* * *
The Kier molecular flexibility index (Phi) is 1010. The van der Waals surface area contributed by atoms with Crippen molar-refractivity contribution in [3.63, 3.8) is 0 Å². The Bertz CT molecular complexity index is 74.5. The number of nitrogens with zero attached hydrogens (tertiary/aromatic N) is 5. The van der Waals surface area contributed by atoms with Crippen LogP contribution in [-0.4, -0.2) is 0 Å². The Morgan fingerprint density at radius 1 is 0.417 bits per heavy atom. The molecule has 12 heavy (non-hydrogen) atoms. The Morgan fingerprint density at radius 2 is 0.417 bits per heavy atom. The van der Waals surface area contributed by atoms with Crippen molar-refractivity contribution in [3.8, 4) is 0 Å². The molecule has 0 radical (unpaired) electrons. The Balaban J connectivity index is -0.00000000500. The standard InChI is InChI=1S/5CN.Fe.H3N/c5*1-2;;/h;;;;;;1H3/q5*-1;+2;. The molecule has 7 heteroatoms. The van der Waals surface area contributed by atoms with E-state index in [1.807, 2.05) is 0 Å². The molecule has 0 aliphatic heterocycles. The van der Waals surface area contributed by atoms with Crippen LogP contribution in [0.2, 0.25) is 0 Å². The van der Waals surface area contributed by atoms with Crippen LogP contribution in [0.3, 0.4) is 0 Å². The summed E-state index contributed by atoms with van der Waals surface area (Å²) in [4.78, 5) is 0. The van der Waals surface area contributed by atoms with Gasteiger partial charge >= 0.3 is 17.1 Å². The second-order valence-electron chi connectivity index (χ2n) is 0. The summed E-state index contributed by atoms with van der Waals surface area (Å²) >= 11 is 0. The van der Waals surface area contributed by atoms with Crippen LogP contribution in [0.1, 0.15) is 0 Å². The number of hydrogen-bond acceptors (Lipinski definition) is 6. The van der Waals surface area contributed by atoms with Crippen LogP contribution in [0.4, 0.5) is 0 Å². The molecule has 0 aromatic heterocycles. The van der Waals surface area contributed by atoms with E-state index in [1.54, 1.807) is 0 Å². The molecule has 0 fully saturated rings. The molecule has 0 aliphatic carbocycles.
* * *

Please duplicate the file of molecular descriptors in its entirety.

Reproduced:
The Kier molecular flexibility index (Phi) is 1010. The van der Waals surface area contributed by atoms with Crippen molar-refractivity contribution in [3.63, 3.8) is 0 Å². The Bertz CT molecular complexity index is 74.5. The number of nitrogens with zero attached hydrogens (tertiary/aromatic N) is 5. The van der Waals surface area contributed by atoms with Crippen LogP contribution in [-0.4, -0.2) is 0 Å². The Morgan fingerprint density at radius 1 is 0.417 bits per heavy atom. The molecule has 12 heavy (non-hydrogen) atoms. The Morgan fingerprint density at radius 2 is 0.417 bits per heavy atom. The van der Waals surface area contributed by atoms with Crippen molar-refractivity contribution in [3.8, 4) is 0 Å². The molecule has 0 radical (unpaired) electrons. The Balaban J connectivity index is -0.00000000500. The standard InChI is InChI=1S/5CN.Fe.H3N/c5*1-2;;/h;;;;;;1H3/q5*-1;+2;. The molecule has 7 heteroatoms. The van der Waals surface area contributed by atoms with E-state index in [1.807, 2.05) is 0 Å². The molecule has 0 aliphatic heterocycles. The van der Waals surface area contributed by atoms with Crippen LogP contribution in [0.2, 0.25) is 0 Å². The van der Waals surface area contributed by atoms with Crippen LogP contribution in [0.3, 0.4) is 0 Å². The summed E-state index contributed by atoms with van der Waals surface area (Å²) in [4.78, 5) is 0. The van der Waals surface area contributed by atoms with Gasteiger partial charge >= 0.3 is 17.1 Å². The second-order valence-electron chi connectivity index (χ2n) is 0. The summed E-state index contributed by atoms with van der Waals surface area (Å²) >= 11 is 0. The van der Waals surface area contributed by atoms with Crippen LogP contribution in [0.1, 0.15) is 0 Å². The number of hydrogen-bond acceptors (Lipinski definition) is 6. The van der Waals surface area contributed by atoms with Crippen LogP contribution in [0.4, 0.5) is 0 Å². The molecule has 0 aromatic heterocycles. The van der Waals surface area contributed by atoms with E-state index in [1.54, 1.807) is 0 Å². The molecule has 0 fully saturated rings. The molecule has 0 aliphatic carbocycles.